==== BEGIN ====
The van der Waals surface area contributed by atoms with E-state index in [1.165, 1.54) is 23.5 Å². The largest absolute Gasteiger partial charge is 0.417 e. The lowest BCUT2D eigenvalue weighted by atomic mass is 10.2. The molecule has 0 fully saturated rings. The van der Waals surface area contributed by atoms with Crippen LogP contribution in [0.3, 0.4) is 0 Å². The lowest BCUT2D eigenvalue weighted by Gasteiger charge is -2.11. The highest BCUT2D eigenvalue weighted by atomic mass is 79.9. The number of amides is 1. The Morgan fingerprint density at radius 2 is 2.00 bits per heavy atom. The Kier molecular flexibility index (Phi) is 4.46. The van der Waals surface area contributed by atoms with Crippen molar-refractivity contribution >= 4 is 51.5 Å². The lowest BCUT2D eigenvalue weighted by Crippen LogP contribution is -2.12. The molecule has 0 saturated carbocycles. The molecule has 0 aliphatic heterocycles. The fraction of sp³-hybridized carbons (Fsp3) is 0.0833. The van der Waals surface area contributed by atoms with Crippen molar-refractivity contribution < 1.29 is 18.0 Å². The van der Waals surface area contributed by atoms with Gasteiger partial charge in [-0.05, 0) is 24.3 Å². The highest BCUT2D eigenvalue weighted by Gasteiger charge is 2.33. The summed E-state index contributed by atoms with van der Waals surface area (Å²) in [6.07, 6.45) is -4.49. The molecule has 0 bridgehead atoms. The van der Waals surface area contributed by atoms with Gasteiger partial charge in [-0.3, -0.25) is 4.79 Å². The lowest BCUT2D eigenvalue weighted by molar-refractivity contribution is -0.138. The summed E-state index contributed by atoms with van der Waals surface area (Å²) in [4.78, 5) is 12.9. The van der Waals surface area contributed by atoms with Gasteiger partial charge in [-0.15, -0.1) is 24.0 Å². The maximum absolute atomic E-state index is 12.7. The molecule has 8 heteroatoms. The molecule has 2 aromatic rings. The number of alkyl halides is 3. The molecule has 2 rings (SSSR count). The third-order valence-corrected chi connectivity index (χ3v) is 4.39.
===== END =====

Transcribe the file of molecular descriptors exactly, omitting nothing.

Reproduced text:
The van der Waals surface area contributed by atoms with E-state index in [1.165, 1.54) is 23.5 Å². The largest absolute Gasteiger partial charge is 0.417 e. The lowest BCUT2D eigenvalue weighted by atomic mass is 10.2. The molecule has 0 fully saturated rings. The van der Waals surface area contributed by atoms with Crippen LogP contribution in [0.3, 0.4) is 0 Å². The lowest BCUT2D eigenvalue weighted by Gasteiger charge is -2.11. The highest BCUT2D eigenvalue weighted by atomic mass is 79.9. The number of amides is 1. The Morgan fingerprint density at radius 2 is 2.00 bits per heavy atom. The Kier molecular flexibility index (Phi) is 4.46. The van der Waals surface area contributed by atoms with Crippen molar-refractivity contribution >= 4 is 51.5 Å². The lowest BCUT2D eigenvalue weighted by Crippen LogP contribution is -2.12. The molecule has 0 saturated carbocycles. The molecule has 0 aliphatic heterocycles. The fraction of sp³-hybridized carbons (Fsp3) is 0.0833. The van der Waals surface area contributed by atoms with Crippen molar-refractivity contribution < 1.29 is 18.0 Å². The van der Waals surface area contributed by atoms with Gasteiger partial charge in [-0.05, 0) is 24.3 Å². The highest BCUT2D eigenvalue weighted by Gasteiger charge is 2.33. The summed E-state index contributed by atoms with van der Waals surface area (Å²) in [6.07, 6.45) is -4.49. The molecule has 0 bridgehead atoms. The van der Waals surface area contributed by atoms with Gasteiger partial charge in [-0.3, -0.25) is 4.79 Å². The lowest BCUT2D eigenvalue weighted by molar-refractivity contribution is -0.138. The summed E-state index contributed by atoms with van der Waals surface area (Å²) in [4.78, 5) is 12.9. The van der Waals surface area contributed by atoms with Gasteiger partial charge in [-0.15, -0.1) is 24.0 Å². The maximum absolute atomic E-state index is 12.7. The molecule has 8 heteroatoms. The molecule has 2 aromatic rings. The number of alkyl halides is 3. The molecule has 2 rings (SSSR count). The third-order valence-corrected chi connectivity index (χ3v) is 4.39.